Veterans with Traumatic
Utah State University
Vocational Assessment for Persons with Disabilities
K. Auten, L. Bailey, B. Edwards, E. Martin, J. Trant & A. Yatskis
What is a Traumatic Brain Injury?
A traumatic brain injury
(TBI) is defined as, “a
blow or jolt to the head
or a penetrating head
injury that disrupts the
function of the brain.”
(Source: Deployment Health Clinical Center, 2011)
Method(s) for Diagnosing TBI
A detailed neurological examination is important and
will bring out evidence of brain injury.
Brain imaging with CAT scan, MRI, SPECT and PET
scan may be useful.
Cognitive evaluation by a Neuropsychologist with
formal neuropsychological testing.
Evaluations by physical, occupational and speech
therapists help clarify the specific deficits of an
Types of TBI
Penetrating Injuries: In these injuries, a foreign object (e.g., a
bullet) enters the brain and causes damage to specific brain parts.
This focal, or localized, damage occurs along the route the object
has traveled in the brain. Symptoms vary depending on the part of
the brain that is damaged.
Closed Head Injuries: Closed head injuries result from a blow to
the head as occurs, for example, in a car accident when the head
strikes the windshield or dashboard. These injuries cause two types
of brain damage:
Primary Brain Damage - damage that is complete at the time of impact.
Secondary Brain Damage - damage that evolves over time after the trauma.
Symptoms of TBI
TBI’s impact individuals in a variety of ways,
such as physically, emotionally, behaviorally
Variables that impact the outcome include,
but are not limited to: the type of injury; the
severity of the injury; age; time since injury;
co-morbid conditions; and pre-morbid
Common Cognitive Symptoms of TBI
Attention Problems: Difficulty completing tasks; distractedness or poor
concentration; decreased ability to shift from task to task; and difficulty responding to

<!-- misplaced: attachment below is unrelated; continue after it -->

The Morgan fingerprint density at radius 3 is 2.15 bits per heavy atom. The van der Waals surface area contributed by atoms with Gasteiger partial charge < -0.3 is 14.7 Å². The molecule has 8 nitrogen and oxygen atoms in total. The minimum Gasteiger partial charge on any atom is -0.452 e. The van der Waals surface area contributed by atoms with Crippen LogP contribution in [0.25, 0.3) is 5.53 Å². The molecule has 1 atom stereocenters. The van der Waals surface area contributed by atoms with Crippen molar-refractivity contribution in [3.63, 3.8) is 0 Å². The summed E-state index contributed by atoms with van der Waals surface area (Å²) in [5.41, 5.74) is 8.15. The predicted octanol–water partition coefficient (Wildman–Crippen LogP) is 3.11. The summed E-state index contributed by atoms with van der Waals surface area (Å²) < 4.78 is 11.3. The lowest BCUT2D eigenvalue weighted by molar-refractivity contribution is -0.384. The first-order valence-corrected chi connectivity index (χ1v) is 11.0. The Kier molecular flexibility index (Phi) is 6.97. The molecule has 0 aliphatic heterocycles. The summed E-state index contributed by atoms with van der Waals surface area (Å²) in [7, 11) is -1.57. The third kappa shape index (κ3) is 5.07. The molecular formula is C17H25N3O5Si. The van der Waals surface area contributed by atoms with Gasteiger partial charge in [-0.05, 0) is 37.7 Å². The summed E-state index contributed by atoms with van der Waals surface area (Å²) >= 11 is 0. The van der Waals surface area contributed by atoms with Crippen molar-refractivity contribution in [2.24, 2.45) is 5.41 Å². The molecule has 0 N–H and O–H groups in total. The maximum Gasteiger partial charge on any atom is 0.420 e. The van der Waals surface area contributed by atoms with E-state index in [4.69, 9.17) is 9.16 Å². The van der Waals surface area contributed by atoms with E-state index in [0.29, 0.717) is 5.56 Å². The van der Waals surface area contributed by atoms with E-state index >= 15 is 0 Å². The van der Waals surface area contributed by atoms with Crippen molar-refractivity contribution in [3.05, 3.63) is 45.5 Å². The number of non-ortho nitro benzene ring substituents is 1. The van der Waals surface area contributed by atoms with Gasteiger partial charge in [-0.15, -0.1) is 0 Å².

two tasks simultaneously.
Memory Difficulty: Difficulty in learning new information, retaining the information,
and then retrieving the information. Difficulty following directions, passing on
messages, remembering to go to appointments, etc.
Executive Dysfunction: Loss of initiative or drive, difficulty moving from task to task,
diminished awareness of deficits, inability to monitor performance properly, difficulty
planning and organizing, poor reasoning, problem-solving and conceptualizing.
Communication Problems: Following a TBI individuals often have difficulty
communicating effectively due to problems with organization and integrating
language in order to comprehend and express concepts, difficulty with finding words
in conversation, problems understanding abstract language and figures of speech,
and poor adherence to rules of social communication.
Assessment of TBI
The goal of assessment is to determine:
If there is a cognitive problem;
Establish the nature of the problem;
Evaluate the implications;
Estimate the capacity to participate in
Determine the most effective means to facilitate
Plan rehabilitation interventions; and
Measure recovery and treatment progress.
Data Collection & Synthesis in the
Assessment & Treatment Planning Process
When an individual is initially screened for a TBI, an in-depth review
of their history is usually the initial start for determining their
Provides critical insight to fully evaluate the trauma.
The initial severity of the TBI has been shown to correlate with short
and long term functional and rational outcomes. An importance
piece in the review of the patient’s history is an understanding of the
condition and the nature for which the injury occurred.
There are two types of treatment interventions for cognitive
problems after a TBI:
Cognitive Rehabilitation – The most common include modeling, guided
practice, distributed practice, error less learning, direct instruction with
feedback, paper-and-pencil tasks, communication skills, computer-
assisted retraining programs, and the use of memory aids.
Pharmacological Interventions – Medications to help improve
cognitive functioning after TBI should be tried only after medical and
behavior factors have been mitigated. The efficacy of medication to
improve cognition has been limited. However, evidence exists to support
the use of stimulating agents to enhance arousal and attention after
brain injury. These can include true stimulants, antidepressants, and
dopaminergic agents. There is little evidence to support the use of
memory enhancing agents.
Veterans with Traumatic Brain Injury
According to the Department of Defence
(DOD), the rate of combat-related brain
injuries in service members returning from
the current conflicts in Iraq and Afghanistan is